For more information on performance tuning, see Performance Tuning topic.

Two Node Installation - Specialized for flow environments

Start with a two node configuration if you are planning to publish, schedule, and manage flows on your Tableau Server.

Important: Two-node configurations do not meet the minimum requirements for high availability. If you need a system that is highly available, see High Availability Installations (HA).

Server Configuration

  • On the initial node, install all the processes. Below is the number of instances of the processes for an 8 core machine:

    • VizQL Server: Set to 2 instances. (default calculation: Number of physical cores divided by 4, up to a maximum of 4).

    • Cache Server, and Data Server: Set to 2 instances. One instance of Ask Data is automatically configured on the node that has Data Server.

    • Backgrounder: Minimum 2, maximum 4. The diagram above shows the maximum for an 8 core node. Tableau Prep Conductor is automatically configured one the node where you have backgrounder installed. On the initial node, set the Backgrounder node role to run all job types including flows using the tsm topology set-node-role tsm configuration. For more information, see tsm topology set-node-role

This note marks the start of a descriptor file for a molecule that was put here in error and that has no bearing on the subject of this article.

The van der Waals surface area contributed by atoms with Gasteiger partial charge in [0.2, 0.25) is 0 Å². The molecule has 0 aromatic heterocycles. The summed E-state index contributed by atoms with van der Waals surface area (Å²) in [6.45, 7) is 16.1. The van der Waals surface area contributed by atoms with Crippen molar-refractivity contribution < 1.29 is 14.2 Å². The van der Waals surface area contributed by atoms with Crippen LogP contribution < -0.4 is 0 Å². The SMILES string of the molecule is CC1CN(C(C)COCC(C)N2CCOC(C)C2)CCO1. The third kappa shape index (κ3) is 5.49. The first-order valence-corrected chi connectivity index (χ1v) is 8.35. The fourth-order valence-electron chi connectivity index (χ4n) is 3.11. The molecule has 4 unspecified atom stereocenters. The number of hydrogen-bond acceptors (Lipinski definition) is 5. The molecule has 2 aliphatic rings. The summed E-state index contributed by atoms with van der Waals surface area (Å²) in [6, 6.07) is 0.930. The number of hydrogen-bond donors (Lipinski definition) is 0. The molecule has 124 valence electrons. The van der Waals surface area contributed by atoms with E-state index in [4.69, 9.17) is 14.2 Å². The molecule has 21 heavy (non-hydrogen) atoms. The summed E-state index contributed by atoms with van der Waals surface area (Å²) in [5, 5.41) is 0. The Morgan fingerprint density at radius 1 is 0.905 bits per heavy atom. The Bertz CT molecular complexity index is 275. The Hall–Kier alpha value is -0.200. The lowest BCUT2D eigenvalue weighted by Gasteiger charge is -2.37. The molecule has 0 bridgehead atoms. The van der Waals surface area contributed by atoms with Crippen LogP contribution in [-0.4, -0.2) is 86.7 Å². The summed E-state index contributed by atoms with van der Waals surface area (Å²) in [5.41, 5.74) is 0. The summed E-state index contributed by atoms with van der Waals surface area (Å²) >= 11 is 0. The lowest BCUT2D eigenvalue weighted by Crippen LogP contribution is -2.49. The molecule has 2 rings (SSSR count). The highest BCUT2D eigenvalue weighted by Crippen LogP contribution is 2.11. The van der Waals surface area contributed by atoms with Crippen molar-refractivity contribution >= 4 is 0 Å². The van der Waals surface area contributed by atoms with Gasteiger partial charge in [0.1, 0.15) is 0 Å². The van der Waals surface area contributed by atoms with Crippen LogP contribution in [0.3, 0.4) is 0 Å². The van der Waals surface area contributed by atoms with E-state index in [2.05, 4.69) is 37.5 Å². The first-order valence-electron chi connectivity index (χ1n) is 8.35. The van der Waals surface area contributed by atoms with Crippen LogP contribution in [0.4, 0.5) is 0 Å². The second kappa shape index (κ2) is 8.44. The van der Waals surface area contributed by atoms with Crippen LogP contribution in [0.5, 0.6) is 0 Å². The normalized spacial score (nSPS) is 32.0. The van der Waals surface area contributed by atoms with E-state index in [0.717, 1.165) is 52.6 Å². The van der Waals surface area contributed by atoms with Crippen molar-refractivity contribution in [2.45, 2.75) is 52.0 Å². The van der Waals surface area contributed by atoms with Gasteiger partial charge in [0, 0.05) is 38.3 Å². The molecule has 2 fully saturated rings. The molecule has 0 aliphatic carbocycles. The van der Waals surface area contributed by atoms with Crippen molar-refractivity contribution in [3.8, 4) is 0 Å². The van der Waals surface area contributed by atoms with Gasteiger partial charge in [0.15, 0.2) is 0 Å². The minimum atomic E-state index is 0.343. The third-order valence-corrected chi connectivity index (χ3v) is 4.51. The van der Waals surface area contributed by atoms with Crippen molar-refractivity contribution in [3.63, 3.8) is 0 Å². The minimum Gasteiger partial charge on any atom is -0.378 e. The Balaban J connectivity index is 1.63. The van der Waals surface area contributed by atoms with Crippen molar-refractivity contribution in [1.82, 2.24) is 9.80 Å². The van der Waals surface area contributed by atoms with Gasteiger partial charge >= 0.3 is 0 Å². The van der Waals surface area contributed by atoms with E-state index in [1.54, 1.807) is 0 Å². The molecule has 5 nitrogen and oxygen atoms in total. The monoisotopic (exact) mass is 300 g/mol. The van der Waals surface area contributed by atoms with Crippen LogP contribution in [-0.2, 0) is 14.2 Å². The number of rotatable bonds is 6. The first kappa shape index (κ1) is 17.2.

• Elastic Server: Elastic Server memory is configured to 256MB by default and can be configured to improve performance by using the elasticserver.vmopts TSM configuration option. For more information, see tsm configuration set Options.

    • All other processes, only one instance of the process is installed, regardless of hardware. One instance of Interactive Microservice Container is installed on a node that has Application Server enabled, and one instance of Non-Interactive Microservice Container is installed on a node that has Backgrounder enabled.

  • Isolated the backgrounder on the additional node to run only flows. Use the tsm topology set-node-role tsm configuration to configure this setting. For more information, see tsm topology set-node-role

Note: If you have both a heavy extract environment, and schedule and manage flows on your server, we recommend that you use the 3 node configuration described below.